Kendall Jenner Freaked Out By Sleep Paralysis

If it occurs upon .In a sneak peek from this week’s Keeping Up with the Kardashians, 20 year old Kendall Jenner speaks to momager Kris Jenner about her upcoming appearance schedule.  It includes stops in Paris, Milan and London. Kendall is reluctant to do this because she was recently diagnosed with sleep paralysis. This is a disorder where the sleeper feels like they are unable to move while falling asleep or waking up (see below):

“I can’t travel that much.  I’m like, scared. I’m freaking out because of these f—ing paralysis things. I’m scared to fall asleep because it keeps happening to me. It almost feels like my heart stops.”

Although Kris tries to explain to Kendall’s that her career as a model requires her to do a lot of travel, Kris understands that Kendall has a real issue, saying:

“Kendall basically lives on an airplane. So the anxiety on an airplane and the sleep paralysis is a huge problem. Sometimes it’s been so bad that she’s been paralyzed from even getting on an airplane.  I’ve had to get on a plane and fly from L.A. to London just to get her from London to New York! So it’s becoming a real problem.”

Kendall tells her mother that her health “is a bigger deal,” that it is “genuinely frightening and I don’t know how much of it I can do.”

Kendall ultimately did drop out of many of her show commitments. She did walk in New York Fashion Week, but skipped London, Paris and Milan. In October, she did join her sisters in Paris for Fashion Week. It was there that sister Kim was robbed at gunpoint.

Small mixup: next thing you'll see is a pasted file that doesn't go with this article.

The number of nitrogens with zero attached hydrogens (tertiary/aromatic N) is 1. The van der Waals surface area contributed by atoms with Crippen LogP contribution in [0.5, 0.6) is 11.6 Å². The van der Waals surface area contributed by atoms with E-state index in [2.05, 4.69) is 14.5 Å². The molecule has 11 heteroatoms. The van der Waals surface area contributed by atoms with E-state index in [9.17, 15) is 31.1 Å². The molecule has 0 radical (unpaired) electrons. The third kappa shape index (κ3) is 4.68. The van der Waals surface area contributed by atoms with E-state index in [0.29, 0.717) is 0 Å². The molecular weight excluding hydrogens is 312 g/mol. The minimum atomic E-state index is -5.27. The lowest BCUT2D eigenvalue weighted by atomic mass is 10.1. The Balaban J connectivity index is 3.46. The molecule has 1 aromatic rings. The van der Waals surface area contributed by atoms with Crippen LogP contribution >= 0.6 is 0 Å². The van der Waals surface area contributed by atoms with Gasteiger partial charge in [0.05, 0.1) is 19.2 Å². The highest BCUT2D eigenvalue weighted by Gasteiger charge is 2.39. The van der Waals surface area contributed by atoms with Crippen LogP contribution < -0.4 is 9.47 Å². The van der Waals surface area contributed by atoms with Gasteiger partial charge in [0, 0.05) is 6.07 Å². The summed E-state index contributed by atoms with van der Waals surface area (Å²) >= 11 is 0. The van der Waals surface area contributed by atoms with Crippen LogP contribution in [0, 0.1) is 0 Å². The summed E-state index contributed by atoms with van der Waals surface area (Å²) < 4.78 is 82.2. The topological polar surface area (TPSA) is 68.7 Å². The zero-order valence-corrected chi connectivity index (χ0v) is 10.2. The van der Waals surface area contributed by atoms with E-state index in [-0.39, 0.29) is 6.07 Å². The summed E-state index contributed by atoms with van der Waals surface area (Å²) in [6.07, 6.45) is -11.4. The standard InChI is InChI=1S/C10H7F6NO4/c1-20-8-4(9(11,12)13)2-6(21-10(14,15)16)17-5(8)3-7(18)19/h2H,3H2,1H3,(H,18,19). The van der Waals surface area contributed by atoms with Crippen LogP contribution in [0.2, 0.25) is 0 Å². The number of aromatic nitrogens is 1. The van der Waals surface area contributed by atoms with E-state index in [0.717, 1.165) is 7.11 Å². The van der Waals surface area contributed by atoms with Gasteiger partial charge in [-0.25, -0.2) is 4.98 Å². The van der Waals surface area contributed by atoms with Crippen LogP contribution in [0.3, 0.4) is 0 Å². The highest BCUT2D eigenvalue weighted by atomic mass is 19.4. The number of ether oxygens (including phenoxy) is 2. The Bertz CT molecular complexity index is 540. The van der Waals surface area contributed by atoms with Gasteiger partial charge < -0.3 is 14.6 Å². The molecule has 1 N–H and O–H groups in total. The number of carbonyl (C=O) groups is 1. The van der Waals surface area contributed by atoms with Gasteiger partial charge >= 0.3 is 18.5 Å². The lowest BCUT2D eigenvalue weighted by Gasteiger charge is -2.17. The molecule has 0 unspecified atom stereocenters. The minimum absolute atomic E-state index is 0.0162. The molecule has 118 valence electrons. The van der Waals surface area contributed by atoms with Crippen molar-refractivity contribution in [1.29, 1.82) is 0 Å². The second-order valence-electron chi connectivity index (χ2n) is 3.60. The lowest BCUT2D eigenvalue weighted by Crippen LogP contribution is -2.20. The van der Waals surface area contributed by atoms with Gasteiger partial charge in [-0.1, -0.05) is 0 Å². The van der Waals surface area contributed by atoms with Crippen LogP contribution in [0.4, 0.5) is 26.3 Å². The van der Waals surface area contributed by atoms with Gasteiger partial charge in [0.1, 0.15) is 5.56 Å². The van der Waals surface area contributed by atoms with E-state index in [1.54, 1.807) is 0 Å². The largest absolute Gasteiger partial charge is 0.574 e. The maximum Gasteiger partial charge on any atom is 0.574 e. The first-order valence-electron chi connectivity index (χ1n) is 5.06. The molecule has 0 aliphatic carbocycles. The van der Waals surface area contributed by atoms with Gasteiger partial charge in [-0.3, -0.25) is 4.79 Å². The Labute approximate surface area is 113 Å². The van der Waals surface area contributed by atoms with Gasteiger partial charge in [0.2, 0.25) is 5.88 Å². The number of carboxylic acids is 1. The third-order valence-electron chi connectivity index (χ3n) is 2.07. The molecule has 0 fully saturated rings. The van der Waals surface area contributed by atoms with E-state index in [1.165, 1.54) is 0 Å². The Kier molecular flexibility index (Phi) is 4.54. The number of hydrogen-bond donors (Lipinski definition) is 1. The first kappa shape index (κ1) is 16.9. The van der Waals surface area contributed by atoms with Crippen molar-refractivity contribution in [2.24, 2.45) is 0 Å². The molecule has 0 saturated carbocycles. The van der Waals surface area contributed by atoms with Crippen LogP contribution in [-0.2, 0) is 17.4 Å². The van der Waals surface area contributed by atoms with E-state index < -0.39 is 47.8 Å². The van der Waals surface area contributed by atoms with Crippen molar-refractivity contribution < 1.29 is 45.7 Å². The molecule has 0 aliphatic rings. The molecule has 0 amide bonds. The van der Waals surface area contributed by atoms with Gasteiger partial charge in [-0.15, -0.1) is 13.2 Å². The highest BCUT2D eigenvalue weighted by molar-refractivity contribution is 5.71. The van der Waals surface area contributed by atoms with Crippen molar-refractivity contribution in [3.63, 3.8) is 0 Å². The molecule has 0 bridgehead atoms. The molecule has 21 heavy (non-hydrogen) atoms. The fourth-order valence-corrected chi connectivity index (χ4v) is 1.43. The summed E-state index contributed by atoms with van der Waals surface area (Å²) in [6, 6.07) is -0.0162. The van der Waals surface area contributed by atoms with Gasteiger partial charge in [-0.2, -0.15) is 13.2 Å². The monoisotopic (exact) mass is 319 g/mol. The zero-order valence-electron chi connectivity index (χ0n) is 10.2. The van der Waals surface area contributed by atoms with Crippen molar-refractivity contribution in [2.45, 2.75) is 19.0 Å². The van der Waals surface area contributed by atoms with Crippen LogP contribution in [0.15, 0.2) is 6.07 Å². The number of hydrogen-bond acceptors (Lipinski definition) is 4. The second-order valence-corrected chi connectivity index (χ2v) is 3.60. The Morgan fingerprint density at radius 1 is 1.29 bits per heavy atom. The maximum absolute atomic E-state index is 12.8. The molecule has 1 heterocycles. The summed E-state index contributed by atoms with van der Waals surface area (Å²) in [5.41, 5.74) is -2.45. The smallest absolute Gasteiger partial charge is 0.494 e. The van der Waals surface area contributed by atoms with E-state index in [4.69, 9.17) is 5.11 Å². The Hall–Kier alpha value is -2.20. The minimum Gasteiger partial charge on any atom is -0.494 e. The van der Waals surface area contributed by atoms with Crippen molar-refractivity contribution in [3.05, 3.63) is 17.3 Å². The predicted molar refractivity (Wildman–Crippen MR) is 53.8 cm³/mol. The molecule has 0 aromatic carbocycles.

A short primer on sleep

According to How Sleep Works, the definition of sleep is “a naturally-occurring, reversible, periodic and recurring state in which consciousness and muscular activity is temporarily suspended or diminished, and responsiveness to outside stimuli is reduced”. It is different from hibernation, coma, or unconsciousness due to anesthesia because it is easily reversibility.

Sleep is divided into two broad types: rapid eye movement (REM sleep) and non-rapid eye movement (NREM or non-REM sleep). Each type has a distinct set of physiological and neurological features associated with it.

REM Sleep

REM stands for “rapid eye movement” but involves many other aspects including virtual paralysis of the body. It is associated with dreaming, unsynchronized and faster brain waves, and loss of muscle tone.  During non-REM sleep, the brain uses significantly less energy during sleep than it does in waking. In areas with reduced activity, the brain restores its supply of adenosine triphosphate (ATP), the molecule used for short-term storage and transport of energy.